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8 popular phrases that easily reveal that you’re a millennial

(EDITORIAL) These 8 phrases are a part of culture right now and will probably be here for a hot minute – so the question is: are you a millennial?

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The millennial struggle is real

Inc.com just published a very helpful list of “8 Words That Totally Reveal You Are Not a Millennial” to help prevent business people born before the 80s from sounding “out of touch.” But besides making sure you don’t sound old-fashioned, you’ll also want to catch up on the slang words and phrases in common use by the millennial generation, especially if they are your coworkers or your customers.

Time to play catch up

Slang often originates in marginalized subcultures, like the LGBT community, and in black neighborhoods, then spreads throughout the wider lexicon. While some argue that it is appropriative to use such slang when you don’t belong to that particular culture, others say that to disparage such language ostracizes the people who invented it.

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So if one of your coworkers tells you your report was “on fleek,” instead of scolding them to use “proper” English, take a minute to educate yourself and keep in mind that your generation also made up its own unique words back in your day.

Without further ado, here are 8 popular phrases and words amongst millennials:

1. Feels

Feels is a catchall for strong or complex emotions.

Example: “Boss says we’re not getting a bonus this year. I have some feels about that.”

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2. Turnt/turnt up

Turnt or turnt up is the state of being in a festive mood, excited to party, and often, drunk.

Example: “Open bar at the office Christmas Party? We are gonna get so turnt up.”

3. I can’t even

Don’t get confused by I can’t even, which is used to express either approval or dissatisfaction, depending on the situation. It indicates being almost overwhelmed by how much you either love or hate something.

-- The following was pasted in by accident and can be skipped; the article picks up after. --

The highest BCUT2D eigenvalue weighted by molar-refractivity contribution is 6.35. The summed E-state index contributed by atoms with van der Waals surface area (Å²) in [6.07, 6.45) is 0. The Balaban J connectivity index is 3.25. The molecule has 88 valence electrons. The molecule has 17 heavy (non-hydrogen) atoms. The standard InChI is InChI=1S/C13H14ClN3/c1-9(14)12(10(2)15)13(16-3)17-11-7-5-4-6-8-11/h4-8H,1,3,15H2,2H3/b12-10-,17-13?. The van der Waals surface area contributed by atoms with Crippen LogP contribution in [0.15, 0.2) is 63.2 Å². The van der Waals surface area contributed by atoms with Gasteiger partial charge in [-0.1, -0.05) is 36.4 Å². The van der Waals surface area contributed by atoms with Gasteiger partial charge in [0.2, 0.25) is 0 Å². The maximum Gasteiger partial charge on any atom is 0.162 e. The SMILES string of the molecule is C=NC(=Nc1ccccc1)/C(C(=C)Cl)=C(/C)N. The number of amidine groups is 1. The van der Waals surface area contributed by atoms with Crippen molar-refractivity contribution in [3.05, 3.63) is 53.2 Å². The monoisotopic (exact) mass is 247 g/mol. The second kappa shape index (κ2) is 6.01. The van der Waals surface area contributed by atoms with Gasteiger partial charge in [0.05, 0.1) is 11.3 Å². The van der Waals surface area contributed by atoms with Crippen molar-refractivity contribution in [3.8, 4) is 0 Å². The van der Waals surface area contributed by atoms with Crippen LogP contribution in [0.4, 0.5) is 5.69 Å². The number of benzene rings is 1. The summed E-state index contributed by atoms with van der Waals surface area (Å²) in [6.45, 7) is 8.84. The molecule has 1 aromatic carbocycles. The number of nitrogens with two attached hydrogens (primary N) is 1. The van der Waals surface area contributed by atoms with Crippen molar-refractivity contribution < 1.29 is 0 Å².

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Examples: “The new IT guy is such a babe, I can’t even.”
“I can’t even with those IT d-bags, they are sooo rude.”

4. Straight chillin

Straight chillin is hanging out and relaxing without any pressing obligations.

Example: “I’ll be straight chillin in the break room.”

5. TBH

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As you might imagine, a lot of slang from the generation who grow up with cell phones comes from convenient abbreviations used for texting. Such is the case with TBH, which is an abbreviation of “to be honest.”

Example: “TBH, I didn’t love her presentation.”

6. Basic

Basic is perhaps the most complicated word on this list. Probably the closest comparison would be the way an aristocratic person uses “common” to describe someone who is unworthy of their notice or who is unsophisticated. Like “common,” “basic” can also describe unrefined behavior. But basic is a little bit more specific. It’s a pejorative way to describe someone who has so few unique defining characteristics as to be totally boring, or who behaves stereotypically, exactly the way you would expect them to. Another comparison would be the way that the phrase “standard issue” described the mandatory necessities distributed to soldiers, then became a more generalized way to describe things that are… well, basic.

Example: “His résumé didn’t impress me. He seems totally basic.”

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7. Swag

Swag describes a person’s personal appearance, style, and the way they present themselves. It’s usually used to praise someone for looking good and carrying themselves with confidence.

Example: “Did you see the new receptionist? She’s got killer swag.”

8. The struggle is real

The struggle is real is phrase, like much slang, that was invented by drag queens, and in this case, was popularized by the show RuPaul’s Drag Race. “The struggle is real” is used to describe a challenging or frustrating situation, but one with relatively low stakes. For example, if your coworker tells you her grandmother is dying, it would not be appropriate to tell her the struggle is real. It’s used slightly ironically, acknowledging that there is, in fact, a problem, but that it’s a minor one in the big scheme of things. An alternate phrase with a similarly tongue-in-cheek connotation is “first world problems.”

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Example: “My report is due and the copier has a paper jam. The struggle is real.”
“I know, and the coffee machine is broken too. First world problems.”

Ellen Vessels, a Staff Writer at The American Genius, is respected for their wide range of work, with a focus on generational marketing and business trends. Ellen is also a performance artist when not writing, and has a passion for sustainability, social justice, and the arts.

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  1. Pingback: Millennials… – Becky's Ramblings

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